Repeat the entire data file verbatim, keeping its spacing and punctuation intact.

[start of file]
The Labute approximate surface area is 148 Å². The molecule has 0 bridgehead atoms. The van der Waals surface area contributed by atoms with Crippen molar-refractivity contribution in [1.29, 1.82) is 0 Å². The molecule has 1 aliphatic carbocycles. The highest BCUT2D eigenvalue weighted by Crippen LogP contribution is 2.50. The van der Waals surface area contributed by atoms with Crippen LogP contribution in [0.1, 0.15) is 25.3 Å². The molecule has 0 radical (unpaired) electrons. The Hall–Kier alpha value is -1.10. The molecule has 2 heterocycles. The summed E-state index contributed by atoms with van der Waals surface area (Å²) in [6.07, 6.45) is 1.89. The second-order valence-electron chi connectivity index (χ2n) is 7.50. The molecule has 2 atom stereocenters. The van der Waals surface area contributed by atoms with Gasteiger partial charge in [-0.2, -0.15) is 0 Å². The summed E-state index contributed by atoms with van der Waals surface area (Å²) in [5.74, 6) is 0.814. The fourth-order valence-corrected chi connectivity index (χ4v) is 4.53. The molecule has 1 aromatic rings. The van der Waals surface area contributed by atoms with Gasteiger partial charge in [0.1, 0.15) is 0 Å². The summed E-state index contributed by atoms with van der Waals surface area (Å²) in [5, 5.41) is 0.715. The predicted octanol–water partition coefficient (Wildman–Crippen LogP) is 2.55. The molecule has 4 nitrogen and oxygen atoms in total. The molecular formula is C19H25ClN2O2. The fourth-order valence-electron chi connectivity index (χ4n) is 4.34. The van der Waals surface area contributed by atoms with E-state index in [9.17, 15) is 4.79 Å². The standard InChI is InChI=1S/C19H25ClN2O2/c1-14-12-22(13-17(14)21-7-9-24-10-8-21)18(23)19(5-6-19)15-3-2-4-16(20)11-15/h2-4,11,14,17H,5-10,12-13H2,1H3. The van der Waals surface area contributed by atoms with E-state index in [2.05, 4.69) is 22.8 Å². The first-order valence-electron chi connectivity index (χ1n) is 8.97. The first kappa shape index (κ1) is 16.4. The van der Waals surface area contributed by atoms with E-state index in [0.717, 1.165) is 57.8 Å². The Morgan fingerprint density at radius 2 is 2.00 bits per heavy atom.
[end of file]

The Labute approximate surface area is 148 Å². The molecule has 0 bridgehead atoms. The van der Waals surface area contributed by atoms with Crippen molar-refractivity contribution in [1.29, 1.82) is 0 Å². The molecule has 1 aliphatic carbocycles. The highest BCUT2D eigenvalue weighted by Crippen LogP contribution is 2.50. The van der Waals surface area contributed by atoms with Crippen LogP contribution in [0.1, 0.15) is 25.3 Å². The molecule has 0 radical (unpaired) electrons. The Hall–Kier alpha value is -1.10. The molecule has 2 heterocycles. The summed E-state index contributed by atoms with van der Waals surface area (Å²) in [6.07, 6.45) is 1.89. The second-order valence-electron chi connectivity index (χ2n) is 7.50. The molecule has 2 atom stereocenters. The van der Waals surface area contributed by atoms with Gasteiger partial charge in [-0.2, -0.15) is 0 Å². The summed E-state index contributed by atoms with van der Waals surface area (Å²) in [5.74, 6) is 0.814. The fourth-order valence-corrected chi connectivity index (χ4v) is 4.53. The molecule has 1 aromatic rings. The van der Waals surface area contributed by atoms with Gasteiger partial charge in [0.1, 0.15) is 0 Å². The summed E-state index contributed by atoms with van der Waals surface area (Å²) in [5, 5.41) is 0.715. The predicted octanol–water partition coefficient (Wildman–Crippen LogP) is 2.55. The molecule has 4 nitrogen and oxygen atoms in total. The molecular formula is C19H25ClN2O2. The fourth-order valence-electron chi connectivity index (χ4n) is 4.34. The van der Waals surface area contributed by atoms with E-state index in [9.17, 15) is 4.79 Å². The standard InChI is InChI=1S/C19H25ClN2O2/c1-14-12-22(13-17(14)21-7-9-24-10-8-21)18(23)19(5-6-19)15-3-2-4-16(20)11-15/h2-4,11,14,17H,5-10,12-13H2,1H3. The van der Waals surface area contributed by atoms with E-state index in [2.05, 4.69) is 22.8 Å². The first-order valence-electron chi connectivity index (χ1n) is 8.97. The first kappa shape index (κ1) is 16.4. The van der Waals surface area contributed by atoms with E-state index in [0.717, 1.165) is 57.8 Å². The Morgan fingerprint density at radius 2 is 2.00 bits per heavy atom.